Guitars In NYC: Fred Frith, Frank Zappa, Jonathan Richman, Robert Cray, Lenny Kaye, Bob Mould, Frank Marino, Jim Hall & Roky Erickson
The Jim Hall Quartet
November 9, 2010
After a few days in which to recover, your scribe headed to the near-Times Square zone once again, this time for the late set at Birdland, where the music was resting at the furthest possible point from Marino's excesses. The very-nearly-80-year-old guitarist Jim Hall was perched on his stool, with fellow quartet members gathered in an intimate circle to make music of the utmost sensitivity and quietness. New York native Hall has chosen players from varied backgrounds, creating a chemical formula that's unlikely in its composition, yet very comfortable in its meshing. Drummer Joey Baron is increasingly found within the mellower realms of jazz, where his detailed approach to percussion and rhythmic suggestion can find startlingly fresh expression. Likewise, the bassist Steve LaSpina was adopting the lightest possible touch, delivering detailed lines that left plenty of open space. He prefers a singing, smooth sound rather than any gutstring brutalising or grainy dragging. Altoman Greg Osby seemed at first like the outsider, as though this normally extroverted blower was having problems operating at the required level of restraint. His first few solos would tail off without a fitting conclusion. This tendency was soon rectified, though. For the rest of the set, Osby seemed to perfect the art of making capsule, logical structures with a clear climax and conclusion.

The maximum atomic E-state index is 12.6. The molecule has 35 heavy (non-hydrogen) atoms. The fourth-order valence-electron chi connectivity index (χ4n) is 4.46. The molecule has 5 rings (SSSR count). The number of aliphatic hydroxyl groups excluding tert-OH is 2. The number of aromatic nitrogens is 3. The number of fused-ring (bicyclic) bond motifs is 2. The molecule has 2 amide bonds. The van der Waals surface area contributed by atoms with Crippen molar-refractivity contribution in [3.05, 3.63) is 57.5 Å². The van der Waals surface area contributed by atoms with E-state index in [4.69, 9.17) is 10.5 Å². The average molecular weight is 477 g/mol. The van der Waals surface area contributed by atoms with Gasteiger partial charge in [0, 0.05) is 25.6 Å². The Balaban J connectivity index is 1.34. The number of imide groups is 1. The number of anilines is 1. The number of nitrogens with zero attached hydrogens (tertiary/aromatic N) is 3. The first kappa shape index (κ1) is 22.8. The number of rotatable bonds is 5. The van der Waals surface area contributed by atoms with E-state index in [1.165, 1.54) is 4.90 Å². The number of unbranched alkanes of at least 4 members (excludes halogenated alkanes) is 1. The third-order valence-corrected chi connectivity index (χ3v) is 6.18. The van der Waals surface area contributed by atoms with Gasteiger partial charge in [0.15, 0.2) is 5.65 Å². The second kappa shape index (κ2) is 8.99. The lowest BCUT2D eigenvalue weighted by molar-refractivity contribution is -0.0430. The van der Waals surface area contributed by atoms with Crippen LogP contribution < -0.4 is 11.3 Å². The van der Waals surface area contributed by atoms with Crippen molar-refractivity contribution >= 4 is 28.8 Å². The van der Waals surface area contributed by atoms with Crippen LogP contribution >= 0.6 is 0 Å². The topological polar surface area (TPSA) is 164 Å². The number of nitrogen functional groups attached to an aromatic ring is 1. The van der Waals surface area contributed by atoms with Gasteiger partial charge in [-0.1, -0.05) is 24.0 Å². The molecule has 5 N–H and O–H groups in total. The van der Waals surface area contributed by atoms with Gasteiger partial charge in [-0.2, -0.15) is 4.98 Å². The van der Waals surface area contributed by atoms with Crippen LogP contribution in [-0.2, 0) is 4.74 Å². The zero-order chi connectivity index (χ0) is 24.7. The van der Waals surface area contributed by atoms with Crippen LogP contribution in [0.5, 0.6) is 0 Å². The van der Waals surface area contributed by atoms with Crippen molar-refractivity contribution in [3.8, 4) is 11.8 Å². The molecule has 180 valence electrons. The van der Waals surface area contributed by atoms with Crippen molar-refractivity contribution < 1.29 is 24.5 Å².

The set was, on the surface, concerned with a very predictable run of standards. It didn't take long to realise that "Bags' Groove," "My Funny Valentine," "In A Sentimental Mood" and "Chelsea Bridge" were set to be lovingly deconstructed. Softly swilled around the mouth by a team of connoisseurs, but fortunately swallowed lovingly rather than spat, unwanted, into a bucket. About half way through "My Funny Valentine," I'd forgotten which tune we were hearing, only to be reminded when its theme eventually returned. This was a wonderfully labyrinthine soloing journey.
Hall was fiddling with his amplifier, never satisfied with his sound. However, his guitar has an attractively muted, clipping sound, not overdoing the jazz reverb. It's almost as though Hall is trying for a certain dryness, to maximise the percussive striking of his strings. The second half of the set moved into less likely compositions, with the Brazilian standard "Beija Flor" (named after a hummingbird), "Furnished Flats" (based around Benny Goodman's "Six Flats Unfurnished") and the tricky 16-bar blues "Careful." This was an ample performance, with an abundance of impeccable solos from all four players, not only masterful when alone, but also in their relationships with the glowing musical whole. Exquisite.
The Bell House
November 10, 2010